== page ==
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A University Centre Shrewsbury (UCS) postgraduate student has presented her research on improving people’s heart and lung health to clinicians and scientists at one of the world’s most respected cardiovascular disease prevention conferences.

Cindy Lim, who is a physiotherapist based at the Singapore Heart Foundation and one of UCS’s first international Masters’ students studying Exercise Medicine, shared her work at EuroPrevent 2018, the European Congress on Preventive Cardiology, held in Slovenia in April.

She specifically chose UCS to work with local Professor of Applied Exercise Science, John Buckley, who has an international reputation in exercise and cardiovascular health, which relates to the circulatory system, comprising the heart and blood vessels.

Experts from around the globe heard from Cindy on the beneficial effects that a circulation therapy known as External Counter Pulsation (ECP) has on lung function.

ECP has already been proven to improve the functioning of the blood vessels of the heart, and Prof Buckley is now looking at wider applications for the therapy including pre and post-surgery, sports training recovery, lung disease, and its effects on circulation blockages in the blood vessels of the leg called Intermittent Claudication. As a result of this, Prof Buckley has recently started collaborating with Royal Shrewsbury Hospital Vascular Surgeon, Steven Jones and head of research, Dr Nigel Capps.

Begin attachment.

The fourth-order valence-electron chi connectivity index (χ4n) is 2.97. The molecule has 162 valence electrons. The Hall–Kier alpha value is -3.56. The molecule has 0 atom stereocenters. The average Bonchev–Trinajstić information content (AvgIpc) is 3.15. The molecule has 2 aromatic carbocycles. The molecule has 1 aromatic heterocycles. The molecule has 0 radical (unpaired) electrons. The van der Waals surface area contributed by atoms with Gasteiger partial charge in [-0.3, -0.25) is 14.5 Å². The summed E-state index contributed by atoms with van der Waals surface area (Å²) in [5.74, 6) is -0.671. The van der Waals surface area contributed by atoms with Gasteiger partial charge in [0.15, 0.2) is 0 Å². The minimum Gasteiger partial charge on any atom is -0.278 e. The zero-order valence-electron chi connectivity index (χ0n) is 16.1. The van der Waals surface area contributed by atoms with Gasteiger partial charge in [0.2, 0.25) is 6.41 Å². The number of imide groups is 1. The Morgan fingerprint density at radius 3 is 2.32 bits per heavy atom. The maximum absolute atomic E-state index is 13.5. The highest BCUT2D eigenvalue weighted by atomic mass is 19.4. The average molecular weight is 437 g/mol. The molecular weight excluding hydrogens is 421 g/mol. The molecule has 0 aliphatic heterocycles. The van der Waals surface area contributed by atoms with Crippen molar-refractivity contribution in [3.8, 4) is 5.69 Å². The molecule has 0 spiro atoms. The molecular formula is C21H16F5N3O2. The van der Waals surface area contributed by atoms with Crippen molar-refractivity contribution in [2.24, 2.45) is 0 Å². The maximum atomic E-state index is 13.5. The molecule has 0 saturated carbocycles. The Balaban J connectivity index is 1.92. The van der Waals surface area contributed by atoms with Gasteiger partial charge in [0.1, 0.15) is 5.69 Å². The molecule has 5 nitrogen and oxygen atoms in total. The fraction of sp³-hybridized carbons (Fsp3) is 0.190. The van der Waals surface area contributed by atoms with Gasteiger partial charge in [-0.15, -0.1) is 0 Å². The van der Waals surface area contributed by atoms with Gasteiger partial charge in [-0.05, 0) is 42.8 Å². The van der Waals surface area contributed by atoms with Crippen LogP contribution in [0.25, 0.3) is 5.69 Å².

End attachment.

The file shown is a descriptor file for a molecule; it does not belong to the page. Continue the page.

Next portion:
Cindy said: “I am grateful to have had the opportunity to share the findings of my research with other researchers and clinicians at the conference. The comments and insights given during the presentation have given me new perspectives on the application of ECP therapy. I would also like to express my sincere gratitude to Professor Buckley for his support and guidance.”

Prof Buckley said: “I’m extremely proud of Cindy’s work thus far, and in my 30 years of academic work, she’s certainly one of the brightest and most dedicated postgraduate students with whom I have ever worked.

“The results she has reported have helped us greatly in attracting further interest from clinical and medical scientists, both nationally and internationally. This is certainly the type of work and reputation we’re keen to create at UCS, highlighting what we can offer to prospective students and research clients alike.”

The UCS research funding and ECP devices are provided through a partnership project sponsored by Renew® Health, an award-winning, connected health medtech company established in 2014 in Ireland, which is committed to delivering exciting advanced health and wellbeing solutions.

Renew® ECP therapy is administered while the individual is lying down. Inflatable cuffs (similar to blood pressure cuffs) are wrapped around the calves, thighs and hips. During treatment, the cuffs sequentially inflate and deflate in time with each heartbeat. The inflation of the cuffs literally massages blood from the lower legs up toward the heart and to all major organs, thus instantly boosting blood flow around the body.

For more information on how Renew® ECP therapy works and where to receive treatment, visit www.renewtherapy.co.uk or email info@renewhealth.eu.

EuroPrevent 2018, the European Congress on Preventive Cardiology took place in Ljubljana, Slovenia, from 19 to 21 April. For further details go to: www.escardio.org/Congresses-%26-Events/EuroPrevent.

Further information on UCS is available at: www.ucshrewsbury.ac.uk.

 

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postgraduate heart lung health cardiovascular Cindy Lim John Buckley research